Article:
expansion, usually in the .. rca of the amnion, the em-
bryonic vesicle reaches .. diameter of between 3 and 5
mm and a length of .. bout I em on Day 22 of gestation
(KAli N 1985). The largest fluid accumulat ion is most
frequently seen for the first lime distal to the cutvature
of the uterine hom, in its free, winding section (Fig.
2.77). This is also the si te where the embryo .. nd its sur-
rounding amnion become delectable for the first time.
Before Day 25 of pregnancy it can often be difficult
\0 fi nd the embryo itself. Sometime.'i its presence can be
suspcc1ed, but it is difflCUlt to differentiate it from other
echoic struct ura;. Rat her frequemly, though. it can be
ident ified wi thout doubt (Fig. 2.78). The lcngth of the
embryo between D .. ys 21 and 24 is about 5 mm (CuR-
RAN' et al. 1986 a). Occasionally it is even possible .. tthis
time to see a heart be .. , in the form of flickering echoic
points.
The non-pregnant status of a cow can, under certain
circumstances, be diagnosed around Day 20 to 23 post
insemination. In these C"dSCS one ,,'Ould base the nega-
li"e pregnancy diagnosis on the small size of the corpus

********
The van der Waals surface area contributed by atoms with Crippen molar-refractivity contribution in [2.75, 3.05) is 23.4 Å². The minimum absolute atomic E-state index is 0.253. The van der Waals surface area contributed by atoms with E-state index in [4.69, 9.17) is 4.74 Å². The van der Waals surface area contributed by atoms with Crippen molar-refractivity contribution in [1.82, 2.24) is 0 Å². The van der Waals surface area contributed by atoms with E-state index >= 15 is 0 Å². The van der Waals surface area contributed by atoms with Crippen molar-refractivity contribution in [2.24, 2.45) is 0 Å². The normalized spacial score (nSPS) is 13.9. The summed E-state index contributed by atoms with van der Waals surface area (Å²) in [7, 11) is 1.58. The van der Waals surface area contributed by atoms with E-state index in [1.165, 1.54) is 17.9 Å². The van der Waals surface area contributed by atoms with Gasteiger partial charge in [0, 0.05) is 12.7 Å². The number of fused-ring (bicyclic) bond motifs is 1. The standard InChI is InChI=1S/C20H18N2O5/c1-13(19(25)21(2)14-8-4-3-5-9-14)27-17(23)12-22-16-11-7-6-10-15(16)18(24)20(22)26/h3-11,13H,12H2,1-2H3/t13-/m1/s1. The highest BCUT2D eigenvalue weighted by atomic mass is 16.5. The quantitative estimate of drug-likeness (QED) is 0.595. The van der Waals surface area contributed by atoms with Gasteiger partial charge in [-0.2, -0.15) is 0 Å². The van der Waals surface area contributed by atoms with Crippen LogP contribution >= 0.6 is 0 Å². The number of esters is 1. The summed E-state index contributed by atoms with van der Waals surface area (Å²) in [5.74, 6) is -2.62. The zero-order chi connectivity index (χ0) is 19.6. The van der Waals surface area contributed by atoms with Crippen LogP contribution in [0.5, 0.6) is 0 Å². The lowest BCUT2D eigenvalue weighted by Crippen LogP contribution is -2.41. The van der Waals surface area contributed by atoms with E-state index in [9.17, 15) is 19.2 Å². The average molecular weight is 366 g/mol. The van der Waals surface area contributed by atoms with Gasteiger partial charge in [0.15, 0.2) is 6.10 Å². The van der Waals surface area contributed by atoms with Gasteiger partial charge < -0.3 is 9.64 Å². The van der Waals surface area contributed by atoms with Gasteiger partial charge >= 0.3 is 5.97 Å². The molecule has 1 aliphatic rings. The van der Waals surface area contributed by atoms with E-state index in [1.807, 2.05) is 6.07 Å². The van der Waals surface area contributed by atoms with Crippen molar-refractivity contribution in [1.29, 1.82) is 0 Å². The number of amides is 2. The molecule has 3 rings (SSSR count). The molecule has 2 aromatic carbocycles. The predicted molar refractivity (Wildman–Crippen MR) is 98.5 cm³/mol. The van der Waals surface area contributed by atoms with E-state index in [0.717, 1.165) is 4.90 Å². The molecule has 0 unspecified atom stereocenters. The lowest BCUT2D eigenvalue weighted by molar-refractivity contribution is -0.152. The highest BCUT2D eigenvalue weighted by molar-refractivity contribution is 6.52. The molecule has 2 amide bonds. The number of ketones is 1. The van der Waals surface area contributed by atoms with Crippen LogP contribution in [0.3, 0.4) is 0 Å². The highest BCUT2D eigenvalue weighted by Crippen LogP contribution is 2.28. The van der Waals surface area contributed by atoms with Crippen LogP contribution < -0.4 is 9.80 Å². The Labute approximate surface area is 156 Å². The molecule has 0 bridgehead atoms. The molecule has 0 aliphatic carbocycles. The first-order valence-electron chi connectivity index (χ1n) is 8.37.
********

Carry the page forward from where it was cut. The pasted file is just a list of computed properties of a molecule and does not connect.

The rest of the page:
luteum (largest diameter ( 20 mm) and the absence of
fl uid in the ut erus (KAsn:uc et al. 1989). A positive
pregnancy diagnosis can only be made with certainty
once an embryo has been idemi fied.
A thin, hyperechoic and !(}\O,'ards the ti p of the hom
bulgi ng membrane can someti mes be seen insi de the
embryonic fl uid .. t .. bout this stage of pregnancy (Fig.
2.79). Based on its posi tion and the lime of its appear-
ance it is .. s,<;umed thm it represents the allamois (CuR-
RAN et al. 1986 b). This thin, slightly floating membrane
is only visible for .. few days. According to experiences
m .. de thus f .. r it is most frequently det ectable on D .. ys
23 to 26 of gcstation. In some C<ISCS it may still be seen
IWgnallc)' 121
on Day 30 (Fig. 2.80). In the bovine. the all ,mtoic vcs-
icle undergoes paniculurly ntpid growt h in length
:u'Ound the 23rd day of pregnancy ( SAIJSBURY et al.
1978). By Day 32 to 37 the allantois will line the cntire
inner surface or the chorion.
During this phase of the sonogntphic preg-
nancy diagnosis particular att ent ion must be paid to
confirm that the obscn'cd fl uid accumuhlt ion is intrd-
uteri nc. There is nlW' d)'s the pitf:tll of confusing the
blood vessels that run on the surface of the uterus with